Driving this large high-resolution screen might be one of the reasons that the G3's battery life suffers a little. We'd expect, all other things being equal, that the handset's 3,000mAh battery would get us through more than a day's usage easily. In fact, on days that involved heavier than average use, we needed to recharge the battery during the early evening. One way we prolonged battery life without resorting to the G3's power-saving tools was to reduce the screen brightness -- it really does go very bright indeed if need be.
As you'd expect from a flagship smartphone, the LG G3's base specifications are impressive. It's powered by a 2.5GHz quad-core Qualcomm Snapdragon 801 SoC with 2GB of RAM in support. There's 16GB of internal storage -- which, unlike on the LG G2, can be boosted via external microSD cards (capacities to 128GB are supported). Out of the box, our review unit had 10.5GB of free storage, which is about average.
This is a 4G handset, and its Wi-Fi runs to a/b/g/n/ac. There is NFC and Bluetooth 4 and the already noted infra red transmitter which is bolstered by an app called Quick Remote which you can use to control AV equipment.
The main (rear) camera is a 13-megapixel unit, while the front camera delivers two megapixels. The main camera uses laser autofocus, which boosts focus speed -- it's not instant, but both focus speed and image quality are impressive.
There are a few camera tweaks, one neat touch being the ability to take a photo showing both cameras' images at the same time. You can invert the primary (full-screen) and secondary (inset) images, and size and position the inset image to suit your needs.
'Simple is the new smart' might seem to be a bit off the mark given some of these features, and that's before we get onto LG's skinning of Android 4.4 (KitKat). In fact, LG's myriad settings tweaks and add-on features seem unobtrusive: they're easily accessed when needed and easily ignored if not. And software bloat is mercifully kept in check.
LG's Android skin is distinctive, with a bespoke 'flat' design to icons, and a makeover given to many of the Android apps. An integrated pedometer automatically sets goals for you after you've input basic details, and you can edit your goal if it's either too demanding or too easy.
LG lets you reconfigure the Android touch buttons, altering the order of the three standard buttons and adding up to two more from a set of four -- Notifications pulldown, QuickMemo+ app launch, QSlide menu launch and Dual Window. Gaining quick access to these usability features could transform how often you take advantage of them.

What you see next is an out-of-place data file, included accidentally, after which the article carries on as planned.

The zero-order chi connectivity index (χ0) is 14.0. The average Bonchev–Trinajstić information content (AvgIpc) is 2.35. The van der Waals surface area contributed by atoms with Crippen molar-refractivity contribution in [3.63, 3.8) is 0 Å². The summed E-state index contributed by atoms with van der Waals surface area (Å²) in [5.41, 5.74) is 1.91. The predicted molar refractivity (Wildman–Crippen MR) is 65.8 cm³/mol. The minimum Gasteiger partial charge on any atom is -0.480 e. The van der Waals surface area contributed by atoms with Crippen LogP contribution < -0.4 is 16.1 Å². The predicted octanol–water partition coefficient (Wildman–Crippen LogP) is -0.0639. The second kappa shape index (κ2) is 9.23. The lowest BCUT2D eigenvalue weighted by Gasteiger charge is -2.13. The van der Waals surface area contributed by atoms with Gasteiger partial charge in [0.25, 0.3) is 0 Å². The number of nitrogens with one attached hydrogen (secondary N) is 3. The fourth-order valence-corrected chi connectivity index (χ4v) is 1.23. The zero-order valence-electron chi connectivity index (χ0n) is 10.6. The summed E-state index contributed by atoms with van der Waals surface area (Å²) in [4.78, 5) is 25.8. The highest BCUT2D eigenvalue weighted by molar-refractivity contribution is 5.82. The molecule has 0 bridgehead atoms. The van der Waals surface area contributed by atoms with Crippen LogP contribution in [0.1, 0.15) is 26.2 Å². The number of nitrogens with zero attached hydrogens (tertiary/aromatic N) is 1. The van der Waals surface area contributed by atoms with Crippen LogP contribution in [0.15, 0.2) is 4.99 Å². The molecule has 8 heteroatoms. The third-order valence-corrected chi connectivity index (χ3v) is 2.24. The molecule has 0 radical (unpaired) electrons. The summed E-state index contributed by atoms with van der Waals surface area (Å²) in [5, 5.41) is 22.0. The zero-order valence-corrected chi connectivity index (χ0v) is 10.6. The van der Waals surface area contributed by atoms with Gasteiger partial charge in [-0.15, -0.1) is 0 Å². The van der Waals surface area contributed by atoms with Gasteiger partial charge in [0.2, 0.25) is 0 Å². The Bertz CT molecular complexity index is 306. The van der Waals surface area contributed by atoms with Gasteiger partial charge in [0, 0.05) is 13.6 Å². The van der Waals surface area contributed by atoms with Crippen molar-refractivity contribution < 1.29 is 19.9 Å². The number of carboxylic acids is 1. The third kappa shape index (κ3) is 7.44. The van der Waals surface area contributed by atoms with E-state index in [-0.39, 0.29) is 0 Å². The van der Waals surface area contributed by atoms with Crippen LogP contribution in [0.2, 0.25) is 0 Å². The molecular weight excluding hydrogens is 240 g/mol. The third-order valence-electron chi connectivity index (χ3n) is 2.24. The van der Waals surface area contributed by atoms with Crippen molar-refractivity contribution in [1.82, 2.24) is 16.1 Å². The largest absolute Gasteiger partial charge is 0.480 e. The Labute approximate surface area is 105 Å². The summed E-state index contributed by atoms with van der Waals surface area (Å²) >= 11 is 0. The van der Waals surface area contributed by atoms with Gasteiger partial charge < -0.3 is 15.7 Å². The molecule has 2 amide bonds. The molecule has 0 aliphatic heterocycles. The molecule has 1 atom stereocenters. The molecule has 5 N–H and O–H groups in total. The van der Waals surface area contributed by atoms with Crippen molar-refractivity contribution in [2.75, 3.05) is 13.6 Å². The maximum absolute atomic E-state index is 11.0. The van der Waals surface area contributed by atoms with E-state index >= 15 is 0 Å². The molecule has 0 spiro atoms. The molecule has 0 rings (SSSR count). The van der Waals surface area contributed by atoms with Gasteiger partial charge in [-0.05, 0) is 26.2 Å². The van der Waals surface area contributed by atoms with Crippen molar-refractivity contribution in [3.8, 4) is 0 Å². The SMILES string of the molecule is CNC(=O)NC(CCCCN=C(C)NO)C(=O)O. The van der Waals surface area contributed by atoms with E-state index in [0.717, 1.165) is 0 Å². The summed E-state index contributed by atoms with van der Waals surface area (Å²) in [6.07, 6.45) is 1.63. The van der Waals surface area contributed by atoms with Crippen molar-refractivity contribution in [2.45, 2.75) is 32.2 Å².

QuickMemo+ is a very useful app that lets you take handwritten or text-based notes. A keyboard tweak lets you move the text entry point around by holding a finger on the space bar and then sweeping gently left or right. It's more efficient than prodding the screen for this editing task and it runs across all apps that use the keyboard.
QSlide is the collective name for a series of apps you can open on top of what you're currently doing. They open in a tray when you hit the QSlide key. The app apps -- which include a calendar, phone dialler, messaging, email, file manager and calculator -- can be made more or less transparent. You can access QSlide from the notifications area too. Dual Window lets you run two apps on-screen at once. Again only a subset is available: the range includes email, web browser, maps, messaging, gallery, and YouTube.
The LG G3 has snuck up on the outside to become our favourite handset of the year so far, winning a well-deserved Editors' Choice award. The 5.5-inch Quad HD screen plays its part in that achievement, but we're also impressed with the range of intelligently applied software extras and user interface tweaks, and with the handset's clever design. Overall, the LG G3 is a feature-packed smartphone that delivers the goods with admirable restraint.